scorecardresearch Skip to main content

On the presidential trail with N.H. voters

In a state where residents once loved to talk presidential politics, it’s hard to get a full name in voter interviews because of fears of retaliation about their views on Donald Trump.

Supporters of former president Donald Trump waited in line to see the presidential candidate at a campaign rally in Wolfeboro, N.H., on Oct. 9.JOSEPH PREZIOSO/AFP via Getty Images


Residents of this formerly famously chatty first-in-the-nation presidential primary state have gone laconic. Granite-jawed, even. They simply don’t want to share their political sentiments — and when they do, they often won’t give their full names because they fear harassment or retaliation.

Most of the Republicans or Republican-leaners who did talk to me recently were seeking an alternative to Donald Trump, with some expressing first-date interest in Nikki Haley, erstwhile UN ambassador and former governor of South Carolina. One Republican who was willing to use his full name seemed to sum up the sentiments of many non-Trump GOPers.


If the GOP nominates Trump again, “the Democrats win,” said former New Hampshire House speaker Doug Scamman, who with his wife, Stella, also a former representative, had come to Exeter to check out candidate Asa Hutchinson. But it’s too soon to sign on with an alternative, he said, because “it’s too early to know who is up and coming.”

The Trump backers, who probably tally more heavily among the taciturn, have their candidate, of course. Several recounted heated, even friendship-ending, arguments about Trump but dismissed as nonconcerns his criminal indictments and myriad other controversies.

The take from Asa Hutchinson

Let’s start today with a new line of argument that Hutchinson is making against Trump.

During a Seacoast Media Group/USA Today Network event on Tuesday at Exeter’s historic Town Hall, he highlighted Trump’s call for a 10 percent tariff on all imports for what it is: a $300 billion annual tax on consumers that would cost the economy some 500,000 jobs, he said, referencing a study by the nonpartisan Tax Foundation.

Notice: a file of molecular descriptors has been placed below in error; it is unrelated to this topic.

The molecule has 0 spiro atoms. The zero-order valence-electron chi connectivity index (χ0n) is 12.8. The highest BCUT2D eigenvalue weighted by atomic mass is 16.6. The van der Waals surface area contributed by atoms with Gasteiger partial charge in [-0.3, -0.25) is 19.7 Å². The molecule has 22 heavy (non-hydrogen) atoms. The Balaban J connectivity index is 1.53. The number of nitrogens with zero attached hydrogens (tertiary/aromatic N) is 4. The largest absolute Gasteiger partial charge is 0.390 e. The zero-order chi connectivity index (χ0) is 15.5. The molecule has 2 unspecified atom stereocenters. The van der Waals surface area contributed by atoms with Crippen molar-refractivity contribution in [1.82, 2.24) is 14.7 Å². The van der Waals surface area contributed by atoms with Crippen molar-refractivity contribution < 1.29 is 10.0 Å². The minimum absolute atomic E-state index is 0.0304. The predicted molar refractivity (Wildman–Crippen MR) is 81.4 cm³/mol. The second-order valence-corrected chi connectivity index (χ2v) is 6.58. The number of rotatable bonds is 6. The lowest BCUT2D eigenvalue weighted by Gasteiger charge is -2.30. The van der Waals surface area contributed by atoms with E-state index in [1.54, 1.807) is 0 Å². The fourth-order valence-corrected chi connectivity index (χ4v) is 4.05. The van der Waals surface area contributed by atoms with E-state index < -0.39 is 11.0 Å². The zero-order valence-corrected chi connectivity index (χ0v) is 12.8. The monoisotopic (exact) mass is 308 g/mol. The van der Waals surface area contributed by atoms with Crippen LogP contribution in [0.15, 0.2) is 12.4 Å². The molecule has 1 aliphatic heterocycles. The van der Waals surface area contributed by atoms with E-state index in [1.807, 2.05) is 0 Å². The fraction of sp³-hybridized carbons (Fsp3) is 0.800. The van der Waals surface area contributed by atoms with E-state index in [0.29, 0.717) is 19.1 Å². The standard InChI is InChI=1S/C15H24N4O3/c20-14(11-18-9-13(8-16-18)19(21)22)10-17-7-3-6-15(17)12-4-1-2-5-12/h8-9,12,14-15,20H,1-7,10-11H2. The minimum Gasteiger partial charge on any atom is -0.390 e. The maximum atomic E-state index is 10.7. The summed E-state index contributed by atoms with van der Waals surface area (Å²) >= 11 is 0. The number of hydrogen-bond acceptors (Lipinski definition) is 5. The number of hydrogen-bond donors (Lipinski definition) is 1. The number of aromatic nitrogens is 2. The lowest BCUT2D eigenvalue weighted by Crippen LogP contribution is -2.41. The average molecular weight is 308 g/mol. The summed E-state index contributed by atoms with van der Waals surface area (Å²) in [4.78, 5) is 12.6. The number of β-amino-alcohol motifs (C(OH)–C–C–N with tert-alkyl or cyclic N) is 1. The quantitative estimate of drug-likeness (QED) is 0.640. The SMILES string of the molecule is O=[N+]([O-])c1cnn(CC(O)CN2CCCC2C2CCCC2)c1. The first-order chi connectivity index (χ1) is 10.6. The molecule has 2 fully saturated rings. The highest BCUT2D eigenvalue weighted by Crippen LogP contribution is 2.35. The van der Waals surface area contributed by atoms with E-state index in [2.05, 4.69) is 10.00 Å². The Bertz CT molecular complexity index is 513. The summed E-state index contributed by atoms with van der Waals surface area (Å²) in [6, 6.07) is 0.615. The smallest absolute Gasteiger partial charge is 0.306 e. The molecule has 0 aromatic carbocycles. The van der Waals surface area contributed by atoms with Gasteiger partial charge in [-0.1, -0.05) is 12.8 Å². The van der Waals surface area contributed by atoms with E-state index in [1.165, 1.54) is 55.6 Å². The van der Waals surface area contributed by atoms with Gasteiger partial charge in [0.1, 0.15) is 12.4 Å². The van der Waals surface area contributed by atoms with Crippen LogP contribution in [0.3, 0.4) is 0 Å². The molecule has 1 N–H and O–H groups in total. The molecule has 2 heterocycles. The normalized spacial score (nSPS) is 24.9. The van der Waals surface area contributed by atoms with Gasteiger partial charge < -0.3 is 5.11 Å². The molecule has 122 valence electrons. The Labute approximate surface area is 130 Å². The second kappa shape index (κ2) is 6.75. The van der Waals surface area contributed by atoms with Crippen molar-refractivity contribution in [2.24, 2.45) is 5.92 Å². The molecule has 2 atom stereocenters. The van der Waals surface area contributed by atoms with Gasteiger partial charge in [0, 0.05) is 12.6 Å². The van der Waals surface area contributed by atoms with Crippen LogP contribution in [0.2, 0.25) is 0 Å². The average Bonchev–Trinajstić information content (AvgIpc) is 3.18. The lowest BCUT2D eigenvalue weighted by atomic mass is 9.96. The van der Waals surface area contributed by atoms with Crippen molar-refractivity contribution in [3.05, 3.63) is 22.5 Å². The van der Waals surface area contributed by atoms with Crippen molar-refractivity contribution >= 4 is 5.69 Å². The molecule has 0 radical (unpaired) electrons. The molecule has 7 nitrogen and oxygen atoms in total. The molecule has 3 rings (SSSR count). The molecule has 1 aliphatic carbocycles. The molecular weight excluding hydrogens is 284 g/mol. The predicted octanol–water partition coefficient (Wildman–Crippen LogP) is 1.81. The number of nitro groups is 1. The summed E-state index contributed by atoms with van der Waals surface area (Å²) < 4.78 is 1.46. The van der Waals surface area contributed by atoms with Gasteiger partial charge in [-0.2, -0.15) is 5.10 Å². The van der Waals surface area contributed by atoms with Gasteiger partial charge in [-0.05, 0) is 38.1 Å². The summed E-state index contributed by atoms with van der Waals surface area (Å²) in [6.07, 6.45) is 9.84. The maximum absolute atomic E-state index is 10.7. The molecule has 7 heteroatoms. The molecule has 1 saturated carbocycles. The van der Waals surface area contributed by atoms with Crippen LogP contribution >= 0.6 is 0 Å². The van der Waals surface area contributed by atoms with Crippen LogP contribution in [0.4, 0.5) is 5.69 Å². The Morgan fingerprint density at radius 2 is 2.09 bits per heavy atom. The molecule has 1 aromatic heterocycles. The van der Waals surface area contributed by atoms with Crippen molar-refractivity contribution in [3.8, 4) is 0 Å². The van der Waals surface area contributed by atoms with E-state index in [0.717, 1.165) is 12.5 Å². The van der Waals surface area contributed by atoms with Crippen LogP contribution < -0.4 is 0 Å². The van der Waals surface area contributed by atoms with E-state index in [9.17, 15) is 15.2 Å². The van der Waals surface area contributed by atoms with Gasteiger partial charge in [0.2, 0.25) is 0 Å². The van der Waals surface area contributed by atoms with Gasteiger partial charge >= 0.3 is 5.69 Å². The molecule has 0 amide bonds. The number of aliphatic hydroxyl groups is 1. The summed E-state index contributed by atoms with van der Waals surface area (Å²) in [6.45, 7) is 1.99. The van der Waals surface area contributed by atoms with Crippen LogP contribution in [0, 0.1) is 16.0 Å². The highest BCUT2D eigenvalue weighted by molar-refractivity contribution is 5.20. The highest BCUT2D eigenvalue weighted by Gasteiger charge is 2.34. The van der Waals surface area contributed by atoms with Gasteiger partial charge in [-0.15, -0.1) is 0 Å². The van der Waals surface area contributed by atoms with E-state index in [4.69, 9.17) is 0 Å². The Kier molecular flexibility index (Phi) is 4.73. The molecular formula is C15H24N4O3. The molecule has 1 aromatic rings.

“Talk about inflation going out the roof,” Hutchinson told a gathering of 40 or so. Later, the genial Arkansan told me that he thought he may have “made some news” there. Um, good issue, governor, but it’s time to get a tad more emphatic.


‘Anybody but Trump’

A couple weeks ago, I spent an afternoon in Portsmouth, trying to interview New Hampshire voters. One, a 66-year-old political independent who does contracting work with the federal government, originally gave me his first name, an initial for his last, and his town.

His choice? “Anybody but Trump, with a capital ANYBODY,” he said. He later emailed to ask that I not use the initial for his last name; he lives in a small, Trumpy community and worried that might make it easy for residents to attach his identity to his sentiments.

On Tuesday in Rochester, Len, 73, a retired medical-sector manager and onetime ticket-splitter, told me he was disgusted by the way the Republican Party has spiraled into fractious Trumpism.

“I don’t understand how people are that stupid, idiotic, and totally clueless,” he said, but stipulated those sentiments were on a first-name-only basis. Otherwise, he said, he might be subject to social media harassment. Or worse. “There are a lot of crazies out there,” he said.

In Dover, Don, a retired Portsmouth Naval Shipyard worker and “Rockefeller Republican,” panned most of his party’s candidates — though he did approve of former New Jersey governor Chris Christie’s sharp criticism of Trump — and then asked that his last name not be used.

“I just don’t want to take a chance,” he said.

At least a dozen others declined interviews with quick shakes of the head.


“I don’t know enough about it at this point,” said a man waiting at a food truck outside Home Depot in Rochester.

A 20-something in Stratham had another reason for declining: “The world is just kind of screwed,” he said.

Principles and choices

It’s always an instructive if somewhat delicate exercise to probe the difference between a voter’s professed principles and their political choices. That was the case with Heather, a retired shipyard worker from Dover, who described herself as a constitutionalist — and then declared she was firmly behind Trump. That had cost her a cherished lifelong friendship.

How could a constitutionalist support a man who had pushed his vice president to disregard certain states’ Electoral College votes?

“That’s fake news,” she replied.

Well, Mike Pence, Trump’s theretofore loyal vice president, has said that in pushing that scheme, Trump put himself above the Constitution.

“I don’t think much of Pence,” responded Heather, contending (erroneously) that Trump had only wanted to ensure all the Electoral College votes were legitimate.

How, then, did she account for the fake-Electoral College slates Trump and his team pushed allies to create? She hadn’t heard about that. Nor was she aware of his declaration, on his Truth Social media platform, that the Constitution should be suspended to restore him to power.

Kim Doucette of Somersworth, another retired shipyard worker and a Republican-leaning independent, said the economy was better under Trump. Her best friend insisted Trump had triggered the Jan. 6, 2021, storming of the Capitol, but she blamed the stormers themselves. After all, she said, everyone was responsible for their own actions.


Everyone but Trump, that is — or so it often seems when talking with his supporters.

Scot Lehigh is a Globe columnist. He can be reached at Follow him @GlobeScotLehigh.